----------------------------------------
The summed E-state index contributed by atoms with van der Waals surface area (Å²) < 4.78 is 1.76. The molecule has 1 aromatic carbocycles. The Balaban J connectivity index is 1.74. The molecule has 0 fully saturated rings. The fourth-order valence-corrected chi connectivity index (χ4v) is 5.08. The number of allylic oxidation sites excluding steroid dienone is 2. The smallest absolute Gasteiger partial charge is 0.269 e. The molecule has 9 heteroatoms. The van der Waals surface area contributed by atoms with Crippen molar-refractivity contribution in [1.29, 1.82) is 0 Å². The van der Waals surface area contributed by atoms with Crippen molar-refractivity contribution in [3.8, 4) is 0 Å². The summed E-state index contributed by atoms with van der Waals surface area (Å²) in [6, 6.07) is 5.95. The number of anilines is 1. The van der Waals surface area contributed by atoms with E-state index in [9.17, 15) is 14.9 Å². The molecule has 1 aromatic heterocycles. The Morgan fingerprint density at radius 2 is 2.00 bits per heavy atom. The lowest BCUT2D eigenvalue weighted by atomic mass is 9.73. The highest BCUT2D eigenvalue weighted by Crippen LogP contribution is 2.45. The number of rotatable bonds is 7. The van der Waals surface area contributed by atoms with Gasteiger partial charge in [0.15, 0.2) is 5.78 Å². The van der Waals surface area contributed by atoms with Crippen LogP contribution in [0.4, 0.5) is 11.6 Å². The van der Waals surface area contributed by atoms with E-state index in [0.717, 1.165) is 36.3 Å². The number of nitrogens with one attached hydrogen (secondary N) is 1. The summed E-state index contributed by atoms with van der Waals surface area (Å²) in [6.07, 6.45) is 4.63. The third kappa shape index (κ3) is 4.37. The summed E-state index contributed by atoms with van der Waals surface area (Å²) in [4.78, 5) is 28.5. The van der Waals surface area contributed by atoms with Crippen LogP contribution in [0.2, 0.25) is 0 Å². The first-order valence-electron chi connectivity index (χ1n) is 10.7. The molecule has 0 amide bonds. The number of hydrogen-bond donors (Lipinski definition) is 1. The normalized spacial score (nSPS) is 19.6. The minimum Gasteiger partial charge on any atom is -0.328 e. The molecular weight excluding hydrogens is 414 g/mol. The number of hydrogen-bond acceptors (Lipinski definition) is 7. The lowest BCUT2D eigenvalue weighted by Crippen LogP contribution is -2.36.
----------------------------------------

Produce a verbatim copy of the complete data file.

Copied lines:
The summed E-state index contributed by atoms with van der Waals surface area (Å²) < 4.78 is 1.76. The molecule has 1 aromatic carbocycles. The Balaban J connectivity index is 1.74. The molecule has 0 fully saturated rings. The fourth-order valence-corrected chi connectivity index (χ4v) is 5.08. The number of allylic oxidation sites excluding steroid dienone is 2. The smallest absolute Gasteiger partial charge is 0.269 e. The molecule has 9 heteroatoms. The van der Waals surface area contributed by atoms with Crippen molar-refractivity contribution in [1.29, 1.82) is 0 Å². The van der Waals surface area contributed by atoms with Crippen molar-refractivity contribution in [3.8, 4) is 0 Å². The summed E-state index contributed by atoms with van der Waals surface area (Å²) in [6, 6.07) is 5.95. The number of anilines is 1. The van der Waals surface area contributed by atoms with E-state index in [9.17, 15) is 14.9 Å². The molecule has 1 aromatic heterocycles. The Morgan fingerprint density at radius 2 is 2.00 bits per heavy atom. The lowest BCUT2D eigenvalue weighted by atomic mass is 9.73. The highest BCUT2D eigenvalue weighted by Crippen LogP contribution is 2.45. The number of rotatable bonds is 7. The van der Waals surface area contributed by atoms with Gasteiger partial charge in [0.15, 0.2) is 5.78 Å². The van der Waals surface area contributed by atoms with Crippen LogP contribution in [0.4, 0.5) is 11.6 Å². The van der Waals surface area contributed by atoms with E-state index in [0.717, 1.165) is 36.3 Å². The number of nitrogens with one attached hydrogen (secondary N) is 1. The summed E-state index contributed by atoms with van der Waals surface area (Å²) in [6.07, 6.45) is 4.63. The third kappa shape index (κ3) is 4.37. The summed E-state index contributed by atoms with van der Waals surface area (Å²) in [4.78, 5) is 28.5. The van der Waals surface area contributed by atoms with Crippen LogP contribution in [0.2, 0.25) is 0 Å². The first-order valence-electron chi connectivity index (χ1n) is 10.7. The molecule has 0 amide bonds. The number of hydrogen-bond donors (Lipinski definition) is 1. The normalized spacial score (nSPS) is 19.6. The minimum Gasteiger partial charge on any atom is -0.328 e. The molecular weight excluding hydrogens is 414 g/mol. The number of hydrogen-bond acceptors (Lipinski definition) is 7. The lowest BCUT2D eigenvalue weighted by Crippen LogP contribution is -2.36.